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J.D. Biersdorfer

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Tony Bove

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Feeding Your iPod Addiction



“The first 30 days of using the Nano were intense,” admits Kim. “It took the software longer to load than I thought it would, which scared me a little. And then downloading the updates to the iTunes software was slower still.” Kim almost abandoned her iPod. In fact, she put it aside for few weeks until she had an epiphany.

“I realized that it wasn’t the iPod or iTunes making things creep along,” remembers Kim. “It was the fact that I had tons of crap on my computer, and I hadn’t done maintenance on it in a long time.”

She did some computer housekeeping and the iPod worked like a charm. “It was amazing!” Kim says. “Yes, eventually, I will have to get a new computer, but just cleaning it out really well was totally worth the time because now I can rip music to my iPod a great deal quicker and iTunes loads faster. Everything works faster, actually! Before throwing the iPod out the window, I’d suggest that anyone running into reduced speeds in loading things to their new iPods check out their computers first for maintenance that may need to be done.”

So how does Kim like her iPod now? “I love it,” she says. “I use it all the time. In fact, I’m considering getting a new one for myself and formatting this one for my son, loading it up with music and audiobooks for children. It’s getting to the point where my music collection is outgrowing this iPod.”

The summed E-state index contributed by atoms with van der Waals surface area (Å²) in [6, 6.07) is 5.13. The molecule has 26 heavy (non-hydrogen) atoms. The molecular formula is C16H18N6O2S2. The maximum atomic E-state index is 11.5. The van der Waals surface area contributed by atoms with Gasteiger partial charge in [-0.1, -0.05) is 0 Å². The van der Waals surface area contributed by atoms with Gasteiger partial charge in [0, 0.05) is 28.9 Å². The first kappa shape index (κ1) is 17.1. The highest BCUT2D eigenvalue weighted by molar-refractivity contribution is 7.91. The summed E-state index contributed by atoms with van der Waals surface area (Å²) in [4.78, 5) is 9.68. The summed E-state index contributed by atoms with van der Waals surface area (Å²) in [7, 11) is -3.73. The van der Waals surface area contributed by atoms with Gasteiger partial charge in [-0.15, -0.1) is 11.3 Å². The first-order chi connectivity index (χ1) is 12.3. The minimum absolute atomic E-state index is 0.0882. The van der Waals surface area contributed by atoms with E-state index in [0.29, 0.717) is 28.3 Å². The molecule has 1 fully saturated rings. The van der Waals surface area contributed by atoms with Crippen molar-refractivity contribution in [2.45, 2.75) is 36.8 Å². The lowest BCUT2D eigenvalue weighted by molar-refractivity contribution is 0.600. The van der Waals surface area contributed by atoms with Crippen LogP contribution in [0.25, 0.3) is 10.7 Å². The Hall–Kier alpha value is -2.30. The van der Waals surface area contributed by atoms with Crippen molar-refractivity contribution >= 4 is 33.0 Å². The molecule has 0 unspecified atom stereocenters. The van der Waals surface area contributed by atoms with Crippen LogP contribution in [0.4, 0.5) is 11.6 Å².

Not a problem, according to Upbin, because the upgrades Apple plans for the iPods can handle growing needs. “As iPod design evolves, hard drives get bigger, functions greater and overall ease of use improves.”

Not all iPod users are frustrated by the device at the beginning; many welcome the excitement of technological newness, like Bill Faulkner, a freelance photographer in Las Cruces, NM. Bill purchased his first iPod because he wanted a better way to transport and listen to his music. Since he’s a long-time follower of many computer-based technologies, he found the iPod to be a very natural transition for him.

“I had a 45-minute to an hour-and-a-half commute when I had a studio in San Francisco and it was just a great way to listen to the music or the audio books I wanted to hear,” Bill says. “I also used it as the music source in the studio so I could have continuous music going for the entire day without having to switch out CDs. Clients liked playing with it, too.”
Posted: 2/1/08
daviedr1

Very informative article. I have a few trepidations with the I-Pod myself. I'll be able to use a lot of this advice.
Dave